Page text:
.NET Summer Hackfest is a .NET Foundation sponsored, community run open source hacking party. We’re almost done with Session 1 and ramping up for Session 2, so here’s some info on what we’ve been up to and how you can get involved.

Here’s the most important part: Session 2 runs from August 7 – August 18 and includes two exciting projects: Brighter and DotVVM. It’s open to everyone, from absolute beginners to experienced .NET open source developers. Here’s a great time to get involved with your .NET open source community!

Session 1 Progress: Keen IO SDK port to .NET Standard

We started with one project for the first session: porting the Keen IO SDK to .NET Standard. Keen IO is a really cool event data platform that’s really developer friendly. At the free level, they give you $20 credit per month, which works out to 2 million streamed events. They also give discounts to OSS projects, and they’ve got open source API libraries for a lot of frameworks.

The team started with a straightforward porting goal, but I pushed them to include some stretch goals to keep them busy. They’ve made great progress, as you can see from the Kanban board below.

Some highlights for this project:

  • The core SDK, tests, and build have been ported to .NET Standard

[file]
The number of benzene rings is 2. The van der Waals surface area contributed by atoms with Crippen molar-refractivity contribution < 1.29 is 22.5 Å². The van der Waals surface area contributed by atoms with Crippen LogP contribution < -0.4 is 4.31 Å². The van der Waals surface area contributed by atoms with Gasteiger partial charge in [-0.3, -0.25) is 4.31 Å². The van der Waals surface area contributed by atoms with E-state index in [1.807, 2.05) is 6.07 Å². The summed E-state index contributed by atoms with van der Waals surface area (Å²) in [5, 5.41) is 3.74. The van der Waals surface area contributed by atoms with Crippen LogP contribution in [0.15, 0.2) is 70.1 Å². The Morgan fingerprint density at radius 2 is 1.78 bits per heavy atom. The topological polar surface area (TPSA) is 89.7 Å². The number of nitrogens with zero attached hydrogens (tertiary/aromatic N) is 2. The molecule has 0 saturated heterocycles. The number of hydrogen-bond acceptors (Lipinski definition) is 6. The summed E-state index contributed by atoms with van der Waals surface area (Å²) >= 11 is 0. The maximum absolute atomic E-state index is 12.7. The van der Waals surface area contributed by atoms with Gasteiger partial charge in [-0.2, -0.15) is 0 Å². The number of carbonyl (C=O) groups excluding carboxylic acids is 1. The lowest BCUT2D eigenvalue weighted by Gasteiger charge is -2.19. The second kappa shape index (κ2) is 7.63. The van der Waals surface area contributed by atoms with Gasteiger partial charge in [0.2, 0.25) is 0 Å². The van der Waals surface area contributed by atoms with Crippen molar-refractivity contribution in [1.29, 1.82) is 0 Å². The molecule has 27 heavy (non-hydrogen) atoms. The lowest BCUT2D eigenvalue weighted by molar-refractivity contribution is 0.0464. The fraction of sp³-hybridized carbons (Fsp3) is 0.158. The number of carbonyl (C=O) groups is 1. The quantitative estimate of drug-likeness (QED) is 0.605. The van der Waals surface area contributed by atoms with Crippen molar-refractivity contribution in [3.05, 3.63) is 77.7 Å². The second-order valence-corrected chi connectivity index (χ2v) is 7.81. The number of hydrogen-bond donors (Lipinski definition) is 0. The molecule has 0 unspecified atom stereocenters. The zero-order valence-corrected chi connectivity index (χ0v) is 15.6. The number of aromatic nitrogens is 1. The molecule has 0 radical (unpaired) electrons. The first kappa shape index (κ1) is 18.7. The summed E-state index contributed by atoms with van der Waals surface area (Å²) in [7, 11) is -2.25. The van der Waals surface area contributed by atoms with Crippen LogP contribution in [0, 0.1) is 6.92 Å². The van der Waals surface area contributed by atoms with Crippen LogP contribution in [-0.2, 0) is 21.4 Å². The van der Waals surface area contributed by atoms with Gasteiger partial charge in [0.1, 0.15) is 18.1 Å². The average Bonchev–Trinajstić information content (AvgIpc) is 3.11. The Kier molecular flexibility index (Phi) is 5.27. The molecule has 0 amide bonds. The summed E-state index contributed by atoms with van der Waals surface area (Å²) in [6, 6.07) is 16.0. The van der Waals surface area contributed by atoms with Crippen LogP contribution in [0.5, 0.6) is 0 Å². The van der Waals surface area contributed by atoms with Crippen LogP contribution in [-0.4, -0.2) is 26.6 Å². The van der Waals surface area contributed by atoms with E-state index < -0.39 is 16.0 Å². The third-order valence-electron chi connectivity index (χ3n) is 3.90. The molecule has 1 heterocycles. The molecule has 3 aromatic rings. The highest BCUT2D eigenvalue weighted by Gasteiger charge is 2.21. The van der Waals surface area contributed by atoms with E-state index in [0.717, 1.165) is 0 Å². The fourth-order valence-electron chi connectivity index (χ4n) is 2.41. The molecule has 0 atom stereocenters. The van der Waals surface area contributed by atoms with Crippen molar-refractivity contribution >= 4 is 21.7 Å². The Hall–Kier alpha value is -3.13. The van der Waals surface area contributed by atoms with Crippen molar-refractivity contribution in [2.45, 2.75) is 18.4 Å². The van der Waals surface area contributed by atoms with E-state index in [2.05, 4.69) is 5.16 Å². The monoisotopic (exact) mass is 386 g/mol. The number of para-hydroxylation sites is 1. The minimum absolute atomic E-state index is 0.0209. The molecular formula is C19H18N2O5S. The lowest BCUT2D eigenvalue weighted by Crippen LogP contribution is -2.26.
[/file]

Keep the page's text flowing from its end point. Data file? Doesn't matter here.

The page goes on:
• The code is all running on Windows, Ubuntu and MacOS under .NET Core (hooray)
  • Cross-platform Continuous Integration is set up on AppVeyor (for Windows) Travis CI (for Ubuntu and macOS)
  • We learned a lot for the projects we’ll be doing in Sessions 2 and 3 (my selfish goal for this project)
  • We had a one on one call with Immo Landwerth to get some advice on some interesting .NET Standard issues
  • The Keen IO dev team have been phenomenal hosts!
  • Most important for me: we had some great commits from the community around the world, including several pull requests from Tarun and Don

Session 2 Projects Kicking off Monday, August 7: Brighter and DotVVM

If you’ve been keeping an eye on .NET Summer Hackfest but haven’t got involved yet, now is the time! We’ve got two established .NET open source projects run by some well known .NET community leaders. Both are planning some local in-person community events as well.

DotVVM: An Open Source MVVM framework for Web Apps

DotVVM is an innovative MVVM (model-view-viewmodel) front-end web framework that offers a clean programming model, over 25 built-in controls, and support for both “classic” ASP.NET (OWIN) and ASP.NET Core.

Here’s what they’ll be working on and how you can get involved.

Also, if you’re in or near Prague, they’ll be running a full day Hackfest event at the Microsoft office in Prague on Friday, August 11.

Brighter: A Lightweight Command Processor and Dispatcher

Brighter is a Command Processor & Dispatcher implementation that can be used as a lightweight library in other projects. It can be used for implementing Ports and Adapters and CQRS (PDF) architectural styles in .NET. They’ll have some smaller up-for-grabs issues for folks who are getting up to speed as well as some more ambitious work to implement abstractions to facilitate additional middleware such as Redis, Kafka, and Event Store.